What You Need To Know About Bubba Wallace

A pervasive image of NASCAR is a sea of Confederate flags. So when the organization behind NASCAR announced on June 10, 2020 that it will from henceforth ban Confederate flags from its races people grew interested, not least in the driver who called for the ban: Bubba Wallace.

Born in Alabama and raised in North Carolina, Darrell "Bubba" Wallace Jr. is one of a strikingly small number of Black stock car racing drivers to have participated in NASCAR. In the division he drives in, the Nascar Cup Series, Bubba Wallace is, in fact, the only racer, per the San Francisco Chronicle. So, shortly after the George Floyd Protests broke out in May, he called on the organization to outright ban a symbol for the systemic oppression of Black people: "No one should feel uncomfortable when they come to a NASCAR race. So it starts with Confederate flags. Get them out of here. They have no place for them." This was the call that prompted the total ban, though, to be balanced, the New York Times states NASCAR has been asking people to stop bringing Confederate flags since 2015. They just haven't enforced it.

Though some drivers — *cough cough* Ray Ciccarelli — have reacted poorly to the point of leaving the sport because of this, others have come out to support the initiative pushed by Bubba Wallace, saying, "It says in the Bible, 'Look at yourself before others,' and I think you need to fix your heart, find your heart, know what's right."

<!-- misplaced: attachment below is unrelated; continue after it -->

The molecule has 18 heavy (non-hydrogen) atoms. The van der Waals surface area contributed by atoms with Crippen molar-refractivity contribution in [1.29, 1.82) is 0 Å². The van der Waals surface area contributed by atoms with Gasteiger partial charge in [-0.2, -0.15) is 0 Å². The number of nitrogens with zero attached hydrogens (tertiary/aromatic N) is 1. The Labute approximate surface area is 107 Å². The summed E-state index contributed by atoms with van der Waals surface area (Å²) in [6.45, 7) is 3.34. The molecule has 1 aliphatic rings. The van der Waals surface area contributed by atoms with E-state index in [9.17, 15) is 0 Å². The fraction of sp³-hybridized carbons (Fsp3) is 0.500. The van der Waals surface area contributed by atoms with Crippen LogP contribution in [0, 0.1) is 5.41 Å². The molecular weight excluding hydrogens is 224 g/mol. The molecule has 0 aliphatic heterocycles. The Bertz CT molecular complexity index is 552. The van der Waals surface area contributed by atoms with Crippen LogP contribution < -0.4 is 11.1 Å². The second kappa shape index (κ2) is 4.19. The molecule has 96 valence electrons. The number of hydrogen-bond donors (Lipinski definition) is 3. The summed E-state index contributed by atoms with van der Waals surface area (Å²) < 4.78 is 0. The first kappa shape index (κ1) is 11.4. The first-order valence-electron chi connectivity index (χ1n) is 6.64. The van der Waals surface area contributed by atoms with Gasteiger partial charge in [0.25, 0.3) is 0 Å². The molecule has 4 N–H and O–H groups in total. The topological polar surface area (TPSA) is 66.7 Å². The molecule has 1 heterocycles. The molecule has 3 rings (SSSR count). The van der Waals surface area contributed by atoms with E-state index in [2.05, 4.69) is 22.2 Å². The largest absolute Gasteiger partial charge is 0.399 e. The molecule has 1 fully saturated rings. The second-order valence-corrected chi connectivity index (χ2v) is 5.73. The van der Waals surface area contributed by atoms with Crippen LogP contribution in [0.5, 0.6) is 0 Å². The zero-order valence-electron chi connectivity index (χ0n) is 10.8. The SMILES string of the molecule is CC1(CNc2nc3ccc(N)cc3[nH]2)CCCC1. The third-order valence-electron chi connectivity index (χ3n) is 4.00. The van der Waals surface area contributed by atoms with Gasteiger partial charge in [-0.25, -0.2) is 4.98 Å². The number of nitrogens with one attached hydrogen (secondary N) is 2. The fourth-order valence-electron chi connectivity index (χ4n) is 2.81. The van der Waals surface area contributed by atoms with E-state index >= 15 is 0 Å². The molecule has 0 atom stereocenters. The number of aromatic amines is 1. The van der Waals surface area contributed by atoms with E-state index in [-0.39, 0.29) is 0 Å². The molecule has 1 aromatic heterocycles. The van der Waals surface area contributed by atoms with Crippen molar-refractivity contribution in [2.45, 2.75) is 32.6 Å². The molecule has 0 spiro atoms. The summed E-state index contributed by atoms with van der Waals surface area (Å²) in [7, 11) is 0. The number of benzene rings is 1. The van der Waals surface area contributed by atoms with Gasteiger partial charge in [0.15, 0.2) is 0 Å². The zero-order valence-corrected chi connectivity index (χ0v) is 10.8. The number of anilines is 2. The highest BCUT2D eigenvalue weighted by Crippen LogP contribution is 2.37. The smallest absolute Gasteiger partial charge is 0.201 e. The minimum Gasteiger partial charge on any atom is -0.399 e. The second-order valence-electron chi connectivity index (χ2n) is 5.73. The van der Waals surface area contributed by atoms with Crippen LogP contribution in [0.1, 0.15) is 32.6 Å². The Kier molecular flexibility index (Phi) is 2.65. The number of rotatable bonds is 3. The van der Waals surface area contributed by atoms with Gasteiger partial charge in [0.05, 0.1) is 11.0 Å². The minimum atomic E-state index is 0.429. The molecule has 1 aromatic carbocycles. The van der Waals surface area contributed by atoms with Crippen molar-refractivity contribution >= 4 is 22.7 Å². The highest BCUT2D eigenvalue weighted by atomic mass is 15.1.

Was it that easy?

So, everything seemed to be going right. Bill Lester, who also was once the lone Black race car driver, congratulated Bubba Wallace, commenting on how, unlike the time when he was racing, "NASCAR was [now] receptive, as a lot of the country is receptive to change." 

But eleven days later on June 21, one of Wallace's team members found a noose in his garage. With, well, everything going on, it's easy to see how charged this is. So the FBI and the U.S. Attorney for the Northern District of Alabama got involved as well as NASCAR. Two days later they released a joint statement saying that video evidence shows the noose in that garage since October 2019, meaning it wasn't a message directed at Bubba Wallace in some form of intimidating retaliation. However, NASCAR still posted the image of the noose to show critics that both the noose and their concerns were still very real.

A lot of progress still has to be made, but the seriousness with which the potential threat was treated and responses like racing legend Dale Earnhardt Jr.'s simple "Hope Bubba wins it tomorrow," again show an increased receptiveness for the need to change. However, Wallace's response to it remains the most clear-sighted: "There's a lot of work left on the table [We'll] walk hand-in-hand together and conquer the good fight we're trying to fight."